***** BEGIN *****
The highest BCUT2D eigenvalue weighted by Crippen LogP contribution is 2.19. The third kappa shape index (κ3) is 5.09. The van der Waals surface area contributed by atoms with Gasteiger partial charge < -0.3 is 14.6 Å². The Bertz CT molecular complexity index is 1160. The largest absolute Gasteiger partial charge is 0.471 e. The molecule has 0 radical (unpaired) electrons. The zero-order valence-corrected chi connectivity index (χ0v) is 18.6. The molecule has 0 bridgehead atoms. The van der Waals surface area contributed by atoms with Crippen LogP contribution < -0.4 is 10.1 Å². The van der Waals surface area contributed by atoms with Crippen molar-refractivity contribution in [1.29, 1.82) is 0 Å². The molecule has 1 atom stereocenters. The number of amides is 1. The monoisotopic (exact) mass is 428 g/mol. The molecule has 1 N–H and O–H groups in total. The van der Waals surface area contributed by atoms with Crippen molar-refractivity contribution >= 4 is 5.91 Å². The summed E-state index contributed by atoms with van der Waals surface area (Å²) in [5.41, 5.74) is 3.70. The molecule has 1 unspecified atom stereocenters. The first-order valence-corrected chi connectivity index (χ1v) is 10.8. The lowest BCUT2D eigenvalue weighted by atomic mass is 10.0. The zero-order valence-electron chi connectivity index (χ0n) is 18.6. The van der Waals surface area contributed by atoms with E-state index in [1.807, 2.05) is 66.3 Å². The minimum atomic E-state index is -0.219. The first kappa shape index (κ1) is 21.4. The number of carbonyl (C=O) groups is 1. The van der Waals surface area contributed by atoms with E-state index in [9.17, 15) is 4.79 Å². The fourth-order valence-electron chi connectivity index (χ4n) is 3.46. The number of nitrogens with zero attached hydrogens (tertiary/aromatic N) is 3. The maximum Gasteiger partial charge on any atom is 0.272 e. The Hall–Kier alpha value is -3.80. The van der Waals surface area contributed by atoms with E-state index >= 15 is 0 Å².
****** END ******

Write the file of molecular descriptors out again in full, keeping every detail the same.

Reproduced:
The highest BCUT2D eigenvalue weighted by Crippen LogP contribution is 2.19. The third kappa shape index (κ3) is 5.09. The van der Waals surface area contributed by atoms with Gasteiger partial charge < -0.3 is 14.6 Å². The Bertz CT molecular complexity index is 1160. The largest absolute Gasteiger partial charge is 0.471 e. The molecule has 0 radical (unpaired) electrons. The zero-order valence-corrected chi connectivity index (χ0v) is 18.6. The molecule has 0 bridgehead atoms. The van der Waals surface area contributed by atoms with Crippen LogP contribution < -0.4 is 10.1 Å². The van der Waals surface area contributed by atoms with Crippen molar-refractivity contribution in [1.29, 1.82) is 0 Å². The molecule has 1 atom stereocenters. The number of amides is 1. The monoisotopic (exact) mass is 428 g/mol. The molecule has 1 N–H and O–H groups in total. The van der Waals surface area contributed by atoms with Crippen molar-refractivity contribution >= 4 is 5.91 Å². The summed E-state index contributed by atoms with van der Waals surface area (Å²) in [5.41, 5.74) is 3.70. The molecule has 1 unspecified atom stereocenters. The first-order valence-corrected chi connectivity index (χ1v) is 10.8. The lowest BCUT2D eigenvalue weighted by atomic mass is 10.0. The zero-order valence-electron chi connectivity index (χ0n) is 18.6. The van der Waals surface area contributed by atoms with E-state index in [1.807, 2.05) is 66.3 Å². The minimum atomic E-state index is -0.219. The first kappa shape index (κ1) is 21.4. The number of carbonyl (C=O) groups is 1. The van der Waals surface area contributed by atoms with E-state index in [9.17, 15) is 4.79 Å². The fourth-order valence-electron chi connectivity index (χ4n) is 3.46. The number of nitrogens with zero attached hydrogens (tertiary/aromatic N) is 3. The maximum Gasteiger partial charge on any atom is 0.272 e. The Hall–Kier alpha value is -3.80. The van der Waals surface area contributed by atoms with E-state index >= 15 is 0 Å².